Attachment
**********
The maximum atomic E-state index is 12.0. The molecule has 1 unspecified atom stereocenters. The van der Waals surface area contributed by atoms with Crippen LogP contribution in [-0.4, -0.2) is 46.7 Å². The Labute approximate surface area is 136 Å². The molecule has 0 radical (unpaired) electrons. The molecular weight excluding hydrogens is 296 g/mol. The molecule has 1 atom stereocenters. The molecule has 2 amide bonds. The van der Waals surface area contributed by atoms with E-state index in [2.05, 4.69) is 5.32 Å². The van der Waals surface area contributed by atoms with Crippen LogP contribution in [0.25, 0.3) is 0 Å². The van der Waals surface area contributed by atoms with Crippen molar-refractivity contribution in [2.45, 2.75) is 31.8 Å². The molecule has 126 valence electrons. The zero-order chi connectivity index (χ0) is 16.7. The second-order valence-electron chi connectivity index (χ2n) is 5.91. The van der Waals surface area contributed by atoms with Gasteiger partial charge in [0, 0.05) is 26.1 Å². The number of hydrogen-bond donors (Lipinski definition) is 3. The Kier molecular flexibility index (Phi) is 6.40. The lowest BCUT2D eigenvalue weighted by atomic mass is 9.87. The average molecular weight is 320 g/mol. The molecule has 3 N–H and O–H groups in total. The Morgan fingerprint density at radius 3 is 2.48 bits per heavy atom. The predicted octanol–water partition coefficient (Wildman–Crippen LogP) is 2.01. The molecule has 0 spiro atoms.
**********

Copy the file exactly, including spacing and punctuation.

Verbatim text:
The maximum atomic E-state index is 12.0. The molecule has 1 unspecified atom stereocenters. The van der Waals surface area contributed by atoms with Crippen LogP contribution in [-0.4, -0.2) is 46.7 Å². The Labute approximate surface area is 136 Å². The molecule has 0 radical (unpaired) electrons. The molecular weight excluding hydrogens is 296 g/mol. The molecule has 1 atom stereocenters. The molecule has 2 amide bonds. The van der Waals surface area contributed by atoms with E-state index in [2.05, 4.69) is 5.32 Å². The van der Waals surface area contributed by atoms with Crippen LogP contribution in [0.25, 0.3) is 0 Å². The van der Waals surface area contributed by atoms with Crippen molar-refractivity contribution in [2.45, 2.75) is 31.8 Å². The molecule has 126 valence electrons. The zero-order chi connectivity index (χ0) is 16.7. The second-order valence-electron chi connectivity index (χ2n) is 5.91. The van der Waals surface area contributed by atoms with Gasteiger partial charge in [0, 0.05) is 26.1 Å². The number of hydrogen-bond donors (Lipinski definition) is 3. The Kier molecular flexibility index (Phi) is 6.40. The lowest BCUT2D eigenvalue weighted by atomic mass is 9.87. The average molecular weight is 320 g/mol. The molecule has 3 N–H and O–H groups in total. The Morgan fingerprint density at radius 3 is 2.48 bits per heavy atom. The predicted octanol–water partition coefficient (Wildman–Crippen LogP) is 2.01. The molecule has 0 spiro atoms.